Do not make excuses like “oh, he’s a boy”. He is not just a boy. He is a child in need of structure and rules with consequences that are followed through.

 

Teaching our children cause and effect now will allow them to grow into more resilient adults. Allow your children to push your limits, follow through on consequences. In return you will have an emotionally stable child. They need to know boundaries. In turn, as children, it is their job to push these boundaries. Boundaries make our children feel safe. Create rules that work in your house that you can enforce. Do not make threats you cannot follow through on. If you don’t eat your dinner, you will not have any TV time before bed. This you can enforce. Do not threaten to take TV away for a year because that is unrealistic.

 

Create rules that work in your house that you can enforce. Do not make threats you cannot follow through on.

 

Snowplow parenting has overtaken helicopter parenting. Snowplow parents clear away all obstacles for their children so that they may be successful. Yes, they may have immediate success. However, what happens when they are in high school and have to write a test. The levels of anxiety are skyrocketing because we have taken away the ability for children to be able to cope with difficulty in a healthy and constructive way.

 

Let your children fall and scrape their knee. Let them wear outfits that might be embarrassing. Let them forget their homework and when they call you from school to bring it, say “NO”. They will learn quickly not to forget it again. Let them hold coins in their pocket and do not replace them when they lose them. Let them fail so that they can succeed.

 

Want to read about our child development theories?

Does your child have a resilient temperament?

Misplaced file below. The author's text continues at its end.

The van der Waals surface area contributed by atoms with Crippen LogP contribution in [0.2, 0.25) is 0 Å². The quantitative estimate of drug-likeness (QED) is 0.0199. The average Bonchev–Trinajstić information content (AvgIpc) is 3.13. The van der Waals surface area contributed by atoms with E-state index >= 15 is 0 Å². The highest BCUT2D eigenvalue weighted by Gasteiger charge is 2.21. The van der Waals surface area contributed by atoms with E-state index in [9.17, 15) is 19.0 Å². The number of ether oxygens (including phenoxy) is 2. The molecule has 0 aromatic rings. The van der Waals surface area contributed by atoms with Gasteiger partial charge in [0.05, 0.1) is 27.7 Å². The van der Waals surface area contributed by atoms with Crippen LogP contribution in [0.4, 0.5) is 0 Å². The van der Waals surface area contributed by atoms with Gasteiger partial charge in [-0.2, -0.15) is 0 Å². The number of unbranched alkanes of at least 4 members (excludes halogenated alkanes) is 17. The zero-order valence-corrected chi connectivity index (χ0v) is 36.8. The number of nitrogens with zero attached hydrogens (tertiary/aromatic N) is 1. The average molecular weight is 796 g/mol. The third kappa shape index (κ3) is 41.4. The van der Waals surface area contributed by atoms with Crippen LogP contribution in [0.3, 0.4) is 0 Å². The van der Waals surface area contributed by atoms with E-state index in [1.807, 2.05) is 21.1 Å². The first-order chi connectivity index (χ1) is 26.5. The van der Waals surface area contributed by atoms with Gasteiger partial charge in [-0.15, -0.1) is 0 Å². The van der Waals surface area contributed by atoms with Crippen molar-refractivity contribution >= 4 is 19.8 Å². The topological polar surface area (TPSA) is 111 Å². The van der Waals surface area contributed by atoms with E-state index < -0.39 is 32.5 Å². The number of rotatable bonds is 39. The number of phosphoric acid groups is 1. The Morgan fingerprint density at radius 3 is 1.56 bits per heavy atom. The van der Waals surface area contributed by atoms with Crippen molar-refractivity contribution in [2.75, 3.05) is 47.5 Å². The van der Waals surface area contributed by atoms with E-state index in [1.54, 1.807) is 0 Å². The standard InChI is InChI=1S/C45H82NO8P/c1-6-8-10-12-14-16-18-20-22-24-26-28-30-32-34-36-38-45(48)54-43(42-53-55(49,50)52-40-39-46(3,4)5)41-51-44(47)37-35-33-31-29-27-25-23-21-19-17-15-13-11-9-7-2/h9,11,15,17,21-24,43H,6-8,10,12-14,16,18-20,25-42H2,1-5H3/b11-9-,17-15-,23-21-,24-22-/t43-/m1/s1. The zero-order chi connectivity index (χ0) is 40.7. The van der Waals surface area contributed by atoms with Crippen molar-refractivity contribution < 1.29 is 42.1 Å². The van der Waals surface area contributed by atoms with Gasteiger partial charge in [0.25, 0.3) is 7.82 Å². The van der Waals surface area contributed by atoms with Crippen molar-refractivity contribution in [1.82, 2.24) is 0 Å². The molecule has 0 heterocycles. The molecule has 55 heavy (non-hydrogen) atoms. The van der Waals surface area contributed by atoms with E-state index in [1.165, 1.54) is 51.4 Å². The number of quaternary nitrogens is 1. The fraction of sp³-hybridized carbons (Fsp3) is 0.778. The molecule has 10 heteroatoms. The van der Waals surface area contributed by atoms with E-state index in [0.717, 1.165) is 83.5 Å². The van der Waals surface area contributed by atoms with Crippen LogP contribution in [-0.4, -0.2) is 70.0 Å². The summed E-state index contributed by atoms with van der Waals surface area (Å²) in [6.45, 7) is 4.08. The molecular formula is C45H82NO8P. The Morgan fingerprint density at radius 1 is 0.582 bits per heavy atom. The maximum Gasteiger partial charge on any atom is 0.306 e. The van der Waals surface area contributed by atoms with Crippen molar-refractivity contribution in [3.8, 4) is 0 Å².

My twins were born prematurely. Were yours?

About Jennifer Schwartz

Jennifer is a wife and mother of three – a beautiful singleton daughter and delicious boy/girl twins. She spent eight years teaching high school history, geography and working as a guidance counselor.

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2 thoughts on “Being A Busy Mom: Rules and Structure

  1. Madalina

    Hi Jennifer,

    I thoroughly enjoyed reading your post, and as a mother of three too, it did resonate so well with my experience. I would however add that anxiety is on the rise in children, and adolescents in particular, for another reason too: lack of expectations in primary school, lack of structure during the school day, which changes all of a sudden when they go to high school. While in primary school all has to be fun and jolly, in high school….well “out of nowhere” kids don’t understand why their marks are so low, given that they go to school every day just like before. They never learned from their primary school teachers to bring home daily and review their notes, textbook or links, and do actual homework. The other day when I asked my son’s gr 5 French teacher why between September and now I never saw once his French coming home, she responded ” I do sometimes encourage them to bring home stuff”. The gap between their knowledge in high school vs middle school vs primary school is huge. And as the saying goes “Clarity tromps anxiety”. Obviously the opposite applies just as well: the lack of clarity increases anxiety…as long as we at home have rules, structure and expectations like the above, but at school our kids are “encouraged” instead of “expected” it is all an increasingly uphill battle.